have yet specified them (except possibly for the errors that we present before stage $m$, when the function $f_m$ began to be considered).

It follows that all the particular rearrangements $\sum_k
a_{f_n(k)}$ using functions $f_n$ have the same value as $\sum_k
a_k$, which agrees with $\sum_k b_k$. But if $\sum_k b_k$ is only
conditionally convergent, then of course there is some other
rearrangement with a different sum. **QED**

I take this theorem to suggest a new cardinal characteristic of
the continuum. Specifically, let us define $\kappa$ to be the
size of the smallest family $\cal C$ of permutations that have
your desired rearrangement property. So $\kappa$ is the answer to the title question of "how many?" because fewer than $\kappa$ are insufficient, by definition, but there is a family of $\kappa$ many permutations that work. So far, we've proved that
$\kappa$ is uncountable, and clearly it is at most continuum.

**Corollary.** If the continuum hypothesis holds, then
$\kappa=\frak{c}$ is the continuum.

This conclusion is also consistent with the failure of the
continuum hypothesis.

**Theorem.** It is relatively consistent with ZFC that no family of fewer than continuum many permutations has your rearrangement property, even when the continuum is large. Indeed, Martin's axiom implies $\kappa=\frak{c}$.

**Proof.** Assume that Martin's axiom holds, and that $\cal C$ is
a family of fewer than the continuum many permutations
$f:\N\to\N$. Fix any series $\sum_k b_k$, and let $\P$ be the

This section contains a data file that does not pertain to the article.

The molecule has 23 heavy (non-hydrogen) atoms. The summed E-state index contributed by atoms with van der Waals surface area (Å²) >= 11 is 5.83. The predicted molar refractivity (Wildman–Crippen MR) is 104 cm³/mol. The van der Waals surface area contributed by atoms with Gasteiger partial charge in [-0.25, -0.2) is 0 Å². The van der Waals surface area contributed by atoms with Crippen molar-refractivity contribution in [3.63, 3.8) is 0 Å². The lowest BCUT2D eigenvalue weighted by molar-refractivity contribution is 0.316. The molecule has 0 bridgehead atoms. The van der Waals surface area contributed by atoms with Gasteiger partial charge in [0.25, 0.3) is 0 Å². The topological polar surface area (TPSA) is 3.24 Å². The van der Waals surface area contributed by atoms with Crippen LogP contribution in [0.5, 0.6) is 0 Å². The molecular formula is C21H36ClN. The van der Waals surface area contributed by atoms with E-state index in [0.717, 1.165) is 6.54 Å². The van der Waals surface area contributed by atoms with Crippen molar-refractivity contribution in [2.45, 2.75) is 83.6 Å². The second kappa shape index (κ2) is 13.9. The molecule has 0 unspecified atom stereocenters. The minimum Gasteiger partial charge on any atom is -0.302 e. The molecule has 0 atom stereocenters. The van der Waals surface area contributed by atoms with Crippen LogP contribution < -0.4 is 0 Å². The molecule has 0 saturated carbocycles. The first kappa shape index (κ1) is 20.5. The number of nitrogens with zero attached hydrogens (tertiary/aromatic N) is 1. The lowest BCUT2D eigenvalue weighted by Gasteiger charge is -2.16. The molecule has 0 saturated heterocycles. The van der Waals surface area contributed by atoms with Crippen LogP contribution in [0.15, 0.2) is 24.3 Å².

partial order consisting of pairs $(s,F)$, where $s$ is a finite
sequence of real numbers, whose nonzero values agree with a finite
initial segment of those appearing in $\sum_k b_k$, but possibly
padded with extra zeros, and $F$ is a finite subset of $\cal C$.
The order is $(s,F)\leq (s',F')$ just in case $s\supseteq s'$ and
$F\supseteq F'$, so that $(s,F)$ specifies more of the sequence
and $F$ mentions more functions, and furthermore, for any $f\in
F$, the nonzero portion of $s$ beyond $s'$ appears in the same
order in $s$ as it does in the rearrangement of $s$ by $f$. In
other words, once we add a function $f$ to $F$, then we will
insist that all further extensions of $s$ respect $f$.

As a forcing notion, $\P$ has the countable chain condition,
because any two conditions $(s,F)$, $(s,F')$ with the same first
part are compatible, simply by using $(s,F\cup F')$, and there are
only countably many ways to pad a finite initial segment of
$\sum_n b_n$ with zeros. So Martin's axiom will apply to this
forcing notion.

For each $m$, the collection of conditions $(s,F)$ for which $s$
includes the first $m$ terms of $\sum_k b_k$ is dense, since the
construction in the main theorem above shows how to handle
finitely many functions at once. Also, for any particular
$f\in\cal C$, it is dense for it to be added to the second
coordinate.

Since we have thus specified fewer than continuum many dense sets,
by Martin's axiom there is a filter in $\P$ that meets all these
dense sets. Such a filter amounts to a series $\sum_k a_k$, which
agrees fully on its nonzero terms with the series $\sum_k b_k$, in
the same order, and such that for every $f\in \cal C$, the
rearrangement $\sum_k a_{f(k)}$ also agrees with $\sum_k b_k$
except on finitely many terms.

So all these rearrangements have the same sum as $\sum_k b_k$,
even if this series is only conditionally convergent. **QED**

It remains to see whether a small family can ever suffice.

**Question.** Is it consistent with ZFC that $\kappa$ is less
than the continuum?

That is, is it consistent with ZFC that a small family can
suffice?